Top 10 Foods for Patients Following a Low Bacteria Diet
Medical facilities are full of germs, posing a risk to those most susceptible to infections. Patients staying at the hospital or left compromised at home might follow a low-bacteria diet to protect themselves. But what is a low-bacteria diet, and what foods are considered low microbial?
What Is a Low Microbial Diet and Why Should Patients Follow One?
Some foods are riddled with bacteria, either from their transport or from people and the environment — of course, consuming these products can make you sick. A low microbial diet entails selecting, preparing and cooking foods and drinks with lower bacteria levels, preventing infections and having a lesser negative impact on the gut.
Health care professionals aim to protect immunocompromised patients in hospital settings. Often, they conduct adenosine triphosphate (ATP) tests that measure water purification in 20 seconds — this helps them look for signs of microbes or other contaminants. They may also require patients to eat a low-bacteria diet for a weakened immune system.
For example, people undergoing chemotherapy or who’ve just had an organ transplant must take special precautions to prevent illness — developing neutropenia is a concern for cancer patients.
What Can You Eat on a Low Microbial Diet: 10 Foods
So, you’ve decided to follow a low-bacteria diet. Now you must figure out what you can and cannot eat. A low-microbial diet is relatively straightforward and the top 10 low-bacteria foods are likely items you already enjoy.
- Well-Done Protein
How do you like your steak cooked? If you’ve always said medium or medium-rare, you’ve put yourself at risk of developing an infection.
Eating raw or undercooked meat can make you sick — for instance, raw chicken contains Campylobacter, causing diarrhea and vomiting. Other meats could have Salmonella, E. coli or other harmful bacteria. A low-bacteria diet requires careful cleaning and ensuring your protein is well done.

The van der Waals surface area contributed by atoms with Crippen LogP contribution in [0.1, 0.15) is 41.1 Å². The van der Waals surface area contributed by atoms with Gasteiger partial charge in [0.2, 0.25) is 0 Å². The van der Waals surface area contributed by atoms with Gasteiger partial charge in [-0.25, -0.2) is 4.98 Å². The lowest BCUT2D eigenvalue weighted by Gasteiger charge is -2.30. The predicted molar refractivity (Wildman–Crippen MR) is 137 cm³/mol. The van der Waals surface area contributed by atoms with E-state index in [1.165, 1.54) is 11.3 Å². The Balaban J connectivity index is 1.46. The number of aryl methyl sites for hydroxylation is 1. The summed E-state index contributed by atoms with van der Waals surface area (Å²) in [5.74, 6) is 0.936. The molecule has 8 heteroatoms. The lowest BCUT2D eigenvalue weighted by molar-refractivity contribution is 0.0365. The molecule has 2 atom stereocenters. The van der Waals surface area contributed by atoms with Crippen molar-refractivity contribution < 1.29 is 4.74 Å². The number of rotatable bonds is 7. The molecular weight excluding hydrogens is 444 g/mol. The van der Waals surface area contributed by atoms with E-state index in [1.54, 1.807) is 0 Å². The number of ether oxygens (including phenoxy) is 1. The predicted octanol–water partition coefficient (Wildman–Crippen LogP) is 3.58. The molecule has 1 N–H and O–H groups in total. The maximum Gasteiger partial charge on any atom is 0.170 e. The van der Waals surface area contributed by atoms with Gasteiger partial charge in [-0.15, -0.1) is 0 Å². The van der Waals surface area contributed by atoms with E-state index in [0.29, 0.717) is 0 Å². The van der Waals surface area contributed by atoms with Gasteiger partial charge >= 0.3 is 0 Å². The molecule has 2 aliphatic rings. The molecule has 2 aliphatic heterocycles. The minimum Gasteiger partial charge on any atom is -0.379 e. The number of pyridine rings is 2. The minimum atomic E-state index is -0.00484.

- Pasteurized Dairy
You can enjoy milk and dairy products on a low microbial diet as long as they undergo pasteurization. Pasteurized dairy has been sterilized at high temperatures in short durations, destroying bacteria without compromising taste and nutrition.
Examples of pasteurized dairy include milk, yogurt, commercial cheese and ice cream. Yes, you can savor the sweetness of ice cream on a low-bacterial diet.
- Fruits and Vegetables
Fresh produce is an essential component of a healthy eating plan — however, raw, unwashed vegetables and fruits can contain Salmonella, Listeria and E. coli — a leading cause of foodborne illnesses. Consuming cooked and well-washed produce is essential when following a low-microbial diet.
Wash your hands first when handling produce. It would be best to consider using a scrubber brush underwater, regardless of whether you plan to eat the peel. Additionally, keep fruits and vegetables away from raw meat and refrigerate them as soon as possible. Storing your produce in the refrigerator keeps them fresh and makes them last longer.
- Dried Herbs
Herbs and spices give any dish great flavor yet can be a source of significant bacteria. Herbs become contaminated from toxins and heavy metals in the soil during harvesting or cross-contamination during processing.
Dehydrated herbs have a much lower microbial count than fresh herbs and are just as tasty. Studies have shown that cloves and oregano have the fewest foodborne pathogens of all herbs.